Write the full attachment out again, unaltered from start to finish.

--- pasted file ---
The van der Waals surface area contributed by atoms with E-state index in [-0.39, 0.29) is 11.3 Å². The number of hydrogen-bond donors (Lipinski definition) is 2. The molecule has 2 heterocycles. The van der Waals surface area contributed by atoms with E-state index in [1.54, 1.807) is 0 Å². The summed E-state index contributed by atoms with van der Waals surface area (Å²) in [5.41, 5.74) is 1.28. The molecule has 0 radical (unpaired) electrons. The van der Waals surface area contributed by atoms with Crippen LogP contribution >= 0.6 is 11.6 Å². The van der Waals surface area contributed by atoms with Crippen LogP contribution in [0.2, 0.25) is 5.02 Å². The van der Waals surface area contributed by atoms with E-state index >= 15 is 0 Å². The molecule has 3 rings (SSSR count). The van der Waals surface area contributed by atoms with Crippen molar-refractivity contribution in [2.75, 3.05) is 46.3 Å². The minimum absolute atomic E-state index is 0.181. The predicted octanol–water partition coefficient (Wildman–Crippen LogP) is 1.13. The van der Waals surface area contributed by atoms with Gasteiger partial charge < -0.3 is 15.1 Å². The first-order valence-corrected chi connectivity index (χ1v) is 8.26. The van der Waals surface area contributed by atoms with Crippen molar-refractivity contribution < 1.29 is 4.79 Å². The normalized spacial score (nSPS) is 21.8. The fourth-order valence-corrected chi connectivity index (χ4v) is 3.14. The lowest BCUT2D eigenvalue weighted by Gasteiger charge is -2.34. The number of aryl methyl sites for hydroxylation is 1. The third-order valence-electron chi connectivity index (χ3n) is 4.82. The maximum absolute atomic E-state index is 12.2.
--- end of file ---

The van der Waals surface area contributed by atoms with E-state index in [-0.39, 0.29) is 11.3 Å². The number of hydrogen-bond donors (Lipinski definition) is 2. The molecule has 2 heterocycles. The van der Waals surface area contributed by atoms with E-state index in [1.54, 1.807) is 0 Å². The summed E-state index contributed by atoms with van der Waals surface area (Å²) in [5.41, 5.74) is 1.28. The molecule has 0 radical (unpaired) electrons. The van der Waals surface area contributed by atoms with Crippen LogP contribution >= 0.6 is 11.6 Å². The van der Waals surface area contributed by atoms with Crippen LogP contribution in [0.2, 0.25) is 5.02 Å². The van der Waals surface area contributed by atoms with E-state index >= 15 is 0 Å². The molecule has 3 rings (SSSR count). The van der Waals surface area contributed by atoms with Crippen molar-refractivity contribution in [2.75, 3.05) is 46.3 Å². The minimum absolute atomic E-state index is 0.181. The predicted octanol–water partition coefficient (Wildman–Crippen LogP) is 1.13. The van der Waals surface area contributed by atoms with Gasteiger partial charge < -0.3 is 15.1 Å². The first-order valence-corrected chi connectivity index (χ1v) is 8.26. The van der Waals surface area contributed by atoms with Crippen molar-refractivity contribution < 1.29 is 4.79 Å². The normalized spacial score (nSPS) is 21.8. The fourth-order valence-corrected chi connectivity index (χ4v) is 3.14. The lowest BCUT2D eigenvalue weighted by Gasteiger charge is -2.34. The number of aryl methyl sites for hydroxylation is 1. The third-order valence-electron chi connectivity index (χ3n) is 4.82. The maximum absolute atomic E-state index is 12.2.